(Bloomberg) -- Bangladesh’s government pledged to ensure free and fair general elections next year just as the US unveiled a policy to deny visas to citizens seen as undermining democracy. 

Bangladesh views the US decision in the “broader context of its government’s unequivocal commitment to holding free and fair elections at all levels for upholding the country’s democratic process,” the foreign ministry in Dhaka said Thursday. “The government apparatus will take necessary measures to prevent and address any unlawful practices or interference by any individual, group or entity to compromise the smooth and participatory conduct of the elections.”

On Wednesday, US Secretary of State Antony Blinken announced that Washington would stop giving visas to Bangladeshi citizens believed to be complicit in interfering in elections, including vote-rigging, intimidation of voters and measures preventing the free dissemination of views. 

The restrictions will apply to current and former Bangladeshi officials, members of pro-government and opposition political parties, and members of law enforcement, the judiciary and security services. 

Dhaka was informed of the decision earlier this month, Blinken said in a statement.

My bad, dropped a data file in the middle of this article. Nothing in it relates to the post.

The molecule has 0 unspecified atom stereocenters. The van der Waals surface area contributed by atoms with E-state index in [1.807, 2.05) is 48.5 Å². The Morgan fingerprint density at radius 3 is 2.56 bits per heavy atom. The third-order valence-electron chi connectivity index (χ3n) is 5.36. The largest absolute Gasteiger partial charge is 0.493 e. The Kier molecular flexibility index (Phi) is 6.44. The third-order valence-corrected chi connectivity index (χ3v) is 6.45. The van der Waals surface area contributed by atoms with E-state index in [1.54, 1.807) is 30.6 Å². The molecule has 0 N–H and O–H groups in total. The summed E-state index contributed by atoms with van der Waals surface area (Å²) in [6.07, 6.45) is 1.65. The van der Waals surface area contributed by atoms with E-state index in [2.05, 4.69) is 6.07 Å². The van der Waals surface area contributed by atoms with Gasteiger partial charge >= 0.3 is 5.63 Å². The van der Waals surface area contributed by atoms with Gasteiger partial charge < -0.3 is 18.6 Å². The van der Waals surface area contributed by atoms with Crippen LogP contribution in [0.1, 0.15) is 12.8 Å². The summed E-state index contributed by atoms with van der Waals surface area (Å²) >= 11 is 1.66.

The South Asian country’s opposition has raised concerns that Prime Minister Sheikh Hasina and her Awami League party could try and rig elections to cling to power as seen over the past decade. Hasina’s government has repeatedly denied the allegations. 

The Bangladesh Nationalist Party, the country’s biggest opposition group, wants Hasina to step down and pave the way for a national vote under a non-partisan caretaker system, saying there shouldn’t be a repeat of the 2018 elections with reports of violence, vote fraud and a crackdown on the opposition. 

“The holding of free and fair elections is the responsibility of everyone — voters, political parties, the government, the security forces, civil society, and the media,” Blinken added. “I am announcing this policy to lend our support to all those seeking to advance democracy in Bangladesh.” 

Earlier this month, Human Rights Watch, a research and advocacy organization, released a report condemning the “increasing” number of attacks on journalists and others, as well as the “widespread restrictions on freedom of expression” ahead of the election.

In December 2021, the US government sanctioned Bangladesh’s so-called Rapid Action Battalion and seven of its serving and former officials for “serious human rights abuse,” including allegations of extra-judicial killings.

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